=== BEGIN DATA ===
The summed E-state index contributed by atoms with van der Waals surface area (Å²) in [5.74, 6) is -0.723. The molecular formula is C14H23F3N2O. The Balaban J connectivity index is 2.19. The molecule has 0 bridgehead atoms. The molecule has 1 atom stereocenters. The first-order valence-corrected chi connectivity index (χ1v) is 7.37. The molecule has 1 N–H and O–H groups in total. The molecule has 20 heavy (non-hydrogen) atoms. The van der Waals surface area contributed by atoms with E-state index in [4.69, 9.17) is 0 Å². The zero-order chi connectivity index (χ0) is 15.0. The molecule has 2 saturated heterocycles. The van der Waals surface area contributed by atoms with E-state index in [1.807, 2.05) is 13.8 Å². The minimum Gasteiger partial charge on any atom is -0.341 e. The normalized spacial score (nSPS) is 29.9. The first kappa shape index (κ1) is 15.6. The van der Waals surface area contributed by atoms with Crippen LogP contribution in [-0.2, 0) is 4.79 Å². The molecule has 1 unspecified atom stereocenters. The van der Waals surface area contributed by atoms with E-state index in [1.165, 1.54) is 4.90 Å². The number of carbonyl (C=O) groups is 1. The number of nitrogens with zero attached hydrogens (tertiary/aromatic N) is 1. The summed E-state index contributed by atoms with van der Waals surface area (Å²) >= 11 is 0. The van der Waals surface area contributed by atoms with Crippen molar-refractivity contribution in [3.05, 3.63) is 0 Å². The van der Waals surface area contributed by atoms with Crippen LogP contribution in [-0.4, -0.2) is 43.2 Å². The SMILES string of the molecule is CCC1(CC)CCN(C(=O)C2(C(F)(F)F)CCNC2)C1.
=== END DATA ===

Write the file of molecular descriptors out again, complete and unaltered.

The summed E-state index contributed by atoms with van der Waals surface area (Å²) in [5.74, 6) is -0.723. The molecular formula is C14H23F3N2O. The Balaban J connectivity index is 2.19. The molecule has 0 bridgehead atoms. The molecule has 1 atom stereocenters. The first-order valence-corrected chi connectivity index (χ1v) is 7.37. The molecule has 1 N–H and O–H groups in total. The molecule has 20 heavy (non-hydrogen) atoms. The van der Waals surface area contributed by atoms with E-state index in [4.69, 9.17) is 0 Å². The zero-order chi connectivity index (χ0) is 15.0. The molecule has 2 saturated heterocycles. The van der Waals surface area contributed by atoms with E-state index in [1.807, 2.05) is 13.8 Å². The minimum Gasteiger partial charge on any atom is -0.341 e. The normalized spacial score (nSPS) is 29.9. The first kappa shape index (κ1) is 15.6. The van der Waals surface area contributed by atoms with Crippen LogP contribution in [-0.2, 0) is 4.79 Å². The molecule has 1 unspecified atom stereocenters. The van der Waals surface area contributed by atoms with E-state index in [1.165, 1.54) is 4.90 Å². The number of carbonyl (C=O) groups is 1. The number of nitrogens with zero attached hydrogens (tertiary/aromatic N) is 1. The summed E-state index contributed by atoms with van der Waals surface area (Å²) >= 11 is 0. The van der Waals surface area contributed by atoms with Crippen molar-refractivity contribution in [3.05, 3.63) is 0 Å². The van der Waals surface area contributed by atoms with Crippen LogP contribution in [-0.4, -0.2) is 43.2 Å². The SMILES string of the molecule is CCC1(CC)CCN(C(=O)C2(C(F)(F)F)CCNC2)C1.